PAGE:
Legislative efforts to radically alter the competitive landscape for credit rating agencies continue to wend their way through Congress with few modifications. On Tuesday, the Senate Banking Committee passed a markup of the Credit Rating Agency Reform Act bill. This follows the movement of a similar bill that moved from committee to the House of Representatives in July.
The Senate bill will move to the full Senate when lawmakers return from their summer recess on September 5, noted a committee spokesman.
The mark-up changes were minor, essentially providing more detail to the definition of a credit rating agency and clarifying the Securities and Exchange Commission’s oversight role regarding the misuse of nonpublic information and conflicts of interest.
“Today’s action is the next critical step following the House of Representatives passage of its version of the bill to address the lack of competition in the credit ratings market,” said Jim Kaitz, President and CEO of the Association for Finance Professionals, which has been lobbying heavily for the legislation.
On July 12, the House of Representatives approved its version of the bill — dubbed the Credit Rating Agency Duopoly Relief Act of 2006. Aimed squarely at the industry behemoths, Moody’s and Standard and Poor’s, the House bill seeks to abolish the Securities and Exchange Commission’s ability to designate credit rating agencies as NRSROs, or “nationally recognized statistics rating organizations.”
Instead, that bill creates a system in which a credit rating agency with three years experience that meets certain standards would be allowed to register with the SEC as a “statistical ratings organization.” The House bill also grants the SEC new authority to inspect credit rating agencies, although the commission would have no say over their rating methodologies.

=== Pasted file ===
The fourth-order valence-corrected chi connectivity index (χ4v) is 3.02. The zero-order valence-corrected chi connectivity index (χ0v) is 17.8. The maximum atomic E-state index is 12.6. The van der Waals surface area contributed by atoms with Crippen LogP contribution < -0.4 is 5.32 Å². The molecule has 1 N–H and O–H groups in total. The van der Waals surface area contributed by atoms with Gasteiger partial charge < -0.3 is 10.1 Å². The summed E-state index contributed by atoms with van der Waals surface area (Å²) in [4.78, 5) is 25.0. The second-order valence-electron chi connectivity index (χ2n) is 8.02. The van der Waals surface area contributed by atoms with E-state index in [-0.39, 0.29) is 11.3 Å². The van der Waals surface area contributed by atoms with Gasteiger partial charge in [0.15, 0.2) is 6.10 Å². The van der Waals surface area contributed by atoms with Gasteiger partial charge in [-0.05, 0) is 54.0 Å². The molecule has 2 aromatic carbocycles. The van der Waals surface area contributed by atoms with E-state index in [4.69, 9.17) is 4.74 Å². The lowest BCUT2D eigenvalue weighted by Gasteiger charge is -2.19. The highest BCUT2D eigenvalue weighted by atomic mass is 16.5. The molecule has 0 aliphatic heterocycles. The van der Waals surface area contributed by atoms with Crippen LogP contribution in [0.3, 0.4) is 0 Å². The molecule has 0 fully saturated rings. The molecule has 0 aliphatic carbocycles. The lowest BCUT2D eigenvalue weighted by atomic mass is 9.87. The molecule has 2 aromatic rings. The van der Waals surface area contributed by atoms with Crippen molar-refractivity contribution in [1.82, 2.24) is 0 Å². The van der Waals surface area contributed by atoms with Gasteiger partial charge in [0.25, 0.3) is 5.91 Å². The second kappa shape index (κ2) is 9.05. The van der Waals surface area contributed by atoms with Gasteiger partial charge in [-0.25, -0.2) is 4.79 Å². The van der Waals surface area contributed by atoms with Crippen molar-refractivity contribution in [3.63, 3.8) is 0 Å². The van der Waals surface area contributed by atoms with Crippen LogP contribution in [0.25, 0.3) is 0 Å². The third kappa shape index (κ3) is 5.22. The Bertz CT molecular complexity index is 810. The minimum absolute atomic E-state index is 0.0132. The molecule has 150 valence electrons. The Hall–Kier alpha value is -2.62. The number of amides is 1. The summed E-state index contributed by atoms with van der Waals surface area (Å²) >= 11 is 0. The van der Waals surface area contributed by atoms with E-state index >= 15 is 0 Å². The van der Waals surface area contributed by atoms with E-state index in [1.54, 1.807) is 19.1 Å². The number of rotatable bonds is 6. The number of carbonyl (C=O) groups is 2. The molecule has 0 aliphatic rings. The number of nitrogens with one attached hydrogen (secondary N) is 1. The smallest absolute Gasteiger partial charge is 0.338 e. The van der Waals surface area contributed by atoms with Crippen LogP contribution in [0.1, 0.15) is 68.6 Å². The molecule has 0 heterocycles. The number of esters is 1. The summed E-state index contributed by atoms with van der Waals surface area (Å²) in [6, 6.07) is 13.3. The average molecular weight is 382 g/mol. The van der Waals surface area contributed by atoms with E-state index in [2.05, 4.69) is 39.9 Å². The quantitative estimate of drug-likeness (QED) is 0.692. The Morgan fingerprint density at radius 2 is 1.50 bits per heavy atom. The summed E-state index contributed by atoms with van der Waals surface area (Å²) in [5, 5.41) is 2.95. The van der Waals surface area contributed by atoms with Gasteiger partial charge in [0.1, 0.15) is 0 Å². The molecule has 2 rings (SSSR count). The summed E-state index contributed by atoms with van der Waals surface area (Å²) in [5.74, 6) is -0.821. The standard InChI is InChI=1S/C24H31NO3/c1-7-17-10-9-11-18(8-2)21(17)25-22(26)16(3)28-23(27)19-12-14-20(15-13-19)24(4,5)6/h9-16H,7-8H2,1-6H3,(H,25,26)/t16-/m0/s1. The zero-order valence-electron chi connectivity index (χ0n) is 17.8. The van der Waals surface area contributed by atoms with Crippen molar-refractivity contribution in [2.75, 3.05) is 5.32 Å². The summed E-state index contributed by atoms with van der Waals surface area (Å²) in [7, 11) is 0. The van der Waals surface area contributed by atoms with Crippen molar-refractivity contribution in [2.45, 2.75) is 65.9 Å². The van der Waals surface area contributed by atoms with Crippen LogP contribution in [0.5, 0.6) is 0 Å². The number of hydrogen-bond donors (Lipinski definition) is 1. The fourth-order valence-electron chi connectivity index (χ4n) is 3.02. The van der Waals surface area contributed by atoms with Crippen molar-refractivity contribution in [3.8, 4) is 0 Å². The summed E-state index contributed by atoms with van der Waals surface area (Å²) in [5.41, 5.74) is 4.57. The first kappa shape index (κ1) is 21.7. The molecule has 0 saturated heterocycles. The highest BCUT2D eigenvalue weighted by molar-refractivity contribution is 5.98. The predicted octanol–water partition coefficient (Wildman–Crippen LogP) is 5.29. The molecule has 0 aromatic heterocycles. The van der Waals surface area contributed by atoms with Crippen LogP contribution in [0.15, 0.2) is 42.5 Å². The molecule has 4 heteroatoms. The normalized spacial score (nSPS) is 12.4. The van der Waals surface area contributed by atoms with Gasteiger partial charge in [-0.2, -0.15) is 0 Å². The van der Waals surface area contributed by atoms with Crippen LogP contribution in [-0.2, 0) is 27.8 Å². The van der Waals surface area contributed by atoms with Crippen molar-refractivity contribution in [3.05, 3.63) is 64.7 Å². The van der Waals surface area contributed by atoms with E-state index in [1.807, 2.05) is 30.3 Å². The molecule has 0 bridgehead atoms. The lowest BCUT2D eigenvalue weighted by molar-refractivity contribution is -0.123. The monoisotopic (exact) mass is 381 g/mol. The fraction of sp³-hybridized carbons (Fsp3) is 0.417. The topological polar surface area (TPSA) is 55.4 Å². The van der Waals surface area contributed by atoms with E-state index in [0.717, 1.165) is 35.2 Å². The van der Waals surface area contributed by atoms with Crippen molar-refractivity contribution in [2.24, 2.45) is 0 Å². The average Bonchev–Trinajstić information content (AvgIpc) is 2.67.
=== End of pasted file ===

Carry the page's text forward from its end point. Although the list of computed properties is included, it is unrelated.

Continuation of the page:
Of the more than 130 credit-rating agencies, the Securities and Exchange Commission has granted only five the designation of NRSROs: A.M. Best, Dominion Bond Rating Service, Fitch Ratings, Moody’s Investors Service, and Standard and Poor’s. Moody’s and S&P control 80 percent of the market, according to the House committee that moved the bill out to a full House vote.
The bills are designed to curb alleged abusive practices cited by members of congress, including the practice of sending a company unsolicited ratings with a bill; notching, which occurs when a firm lowers ratings on asset-backed securities unless the firm rates a substantial portion of the underlying assets; and tying ratings to the purchase of additional services.
S&P, which objects to the House bill, has argued that it represents an unconstitutional infringement of the company’s free speech. In recent testimony before Congress, S&P General Counsel Rita Bolger said the bill represents a licensing regime that “is not constitutionally viable. Publishers are free, by long-standing case law, to freely disseminate their opinions. And rating agencies are members of the financial press, the financial press being equally protected by case law.”